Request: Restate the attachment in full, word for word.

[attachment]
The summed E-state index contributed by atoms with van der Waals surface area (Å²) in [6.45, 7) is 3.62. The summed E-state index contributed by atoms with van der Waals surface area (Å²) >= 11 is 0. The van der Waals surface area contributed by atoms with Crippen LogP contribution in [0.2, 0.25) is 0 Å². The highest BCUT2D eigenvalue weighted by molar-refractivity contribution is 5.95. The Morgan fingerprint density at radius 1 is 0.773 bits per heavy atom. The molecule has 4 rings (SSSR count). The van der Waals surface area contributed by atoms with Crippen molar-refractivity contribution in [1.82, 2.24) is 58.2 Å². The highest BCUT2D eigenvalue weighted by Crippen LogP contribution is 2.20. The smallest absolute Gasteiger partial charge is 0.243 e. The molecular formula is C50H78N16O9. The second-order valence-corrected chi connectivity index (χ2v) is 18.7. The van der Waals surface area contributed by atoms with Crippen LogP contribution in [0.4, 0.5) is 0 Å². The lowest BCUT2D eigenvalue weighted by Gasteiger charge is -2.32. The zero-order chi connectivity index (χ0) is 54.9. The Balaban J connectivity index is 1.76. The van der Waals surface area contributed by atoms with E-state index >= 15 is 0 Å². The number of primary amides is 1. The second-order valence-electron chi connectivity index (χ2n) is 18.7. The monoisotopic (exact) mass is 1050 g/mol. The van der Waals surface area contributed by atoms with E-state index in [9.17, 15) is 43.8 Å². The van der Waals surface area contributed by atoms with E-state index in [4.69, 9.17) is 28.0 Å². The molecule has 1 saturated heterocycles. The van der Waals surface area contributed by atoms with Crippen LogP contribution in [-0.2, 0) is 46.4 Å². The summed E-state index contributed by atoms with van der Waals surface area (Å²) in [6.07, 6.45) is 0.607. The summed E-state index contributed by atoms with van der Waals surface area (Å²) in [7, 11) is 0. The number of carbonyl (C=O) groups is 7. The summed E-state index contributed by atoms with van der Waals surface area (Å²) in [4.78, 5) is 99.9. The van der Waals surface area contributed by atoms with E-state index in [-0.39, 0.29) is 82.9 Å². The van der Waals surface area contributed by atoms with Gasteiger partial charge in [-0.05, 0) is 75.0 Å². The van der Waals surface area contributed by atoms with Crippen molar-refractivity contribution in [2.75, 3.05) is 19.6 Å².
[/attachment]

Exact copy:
The summed E-state index contributed by atoms with van der Waals surface area (Å²) in [6.45, 7) is 3.62. The summed E-state index contributed by atoms with van der Waals surface area (Å²) >= 11 is 0. The van der Waals surface area contributed by atoms with Crippen LogP contribution in [0.2, 0.25) is 0 Å². The highest BCUT2D eigenvalue weighted by molar-refractivity contribution is 5.95. The Morgan fingerprint density at radius 1 is 0.773 bits per heavy atom. The molecule has 4 rings (SSSR count). The van der Waals surface area contributed by atoms with Crippen molar-refractivity contribution in [1.82, 2.24) is 58.2 Å². The highest BCUT2D eigenvalue weighted by Crippen LogP contribution is 2.20. The smallest absolute Gasteiger partial charge is 0.243 e. The molecular formula is C50H78N16O9. The second-order valence-corrected chi connectivity index (χ2v) is 18.7. The van der Waals surface area contributed by atoms with Crippen LogP contribution in [0.4, 0.5) is 0 Å². The lowest BCUT2D eigenvalue weighted by Gasteiger charge is -2.32. The zero-order chi connectivity index (χ0) is 54.9. The Balaban J connectivity index is 1.76. The van der Waals surface area contributed by atoms with E-state index >= 15 is 0 Å². The number of primary amides is 1. The second-order valence-electron chi connectivity index (χ2n) is 18.7. The monoisotopic (exact) mass is 1050 g/mol. The van der Waals surface area contributed by atoms with E-state index in [9.17, 15) is 43.8 Å². The van der Waals surface area contributed by atoms with E-state index in [4.69, 9.17) is 28.0 Å². The molecule has 1 saturated heterocycles. The van der Waals surface area contributed by atoms with Crippen LogP contribution in [-0.2, 0) is 46.4 Å². The summed E-state index contributed by atoms with van der Waals surface area (Å²) in [6.07, 6.45) is 0.607. The summed E-state index contributed by atoms with van der Waals surface area (Å²) in [7, 11) is 0. The number of carbonyl (C=O) groups is 7. The summed E-state index contributed by atoms with van der Waals surface area (Å²) in [4.78, 5) is 99.9. The van der Waals surface area contributed by atoms with E-state index in [-0.39, 0.29) is 82.9 Å². The van der Waals surface area contributed by atoms with Gasteiger partial charge in [-0.05, 0) is 75.0 Å². The van der Waals surface area contributed by atoms with Crippen molar-refractivity contribution in [2.75, 3.05) is 19.6 Å².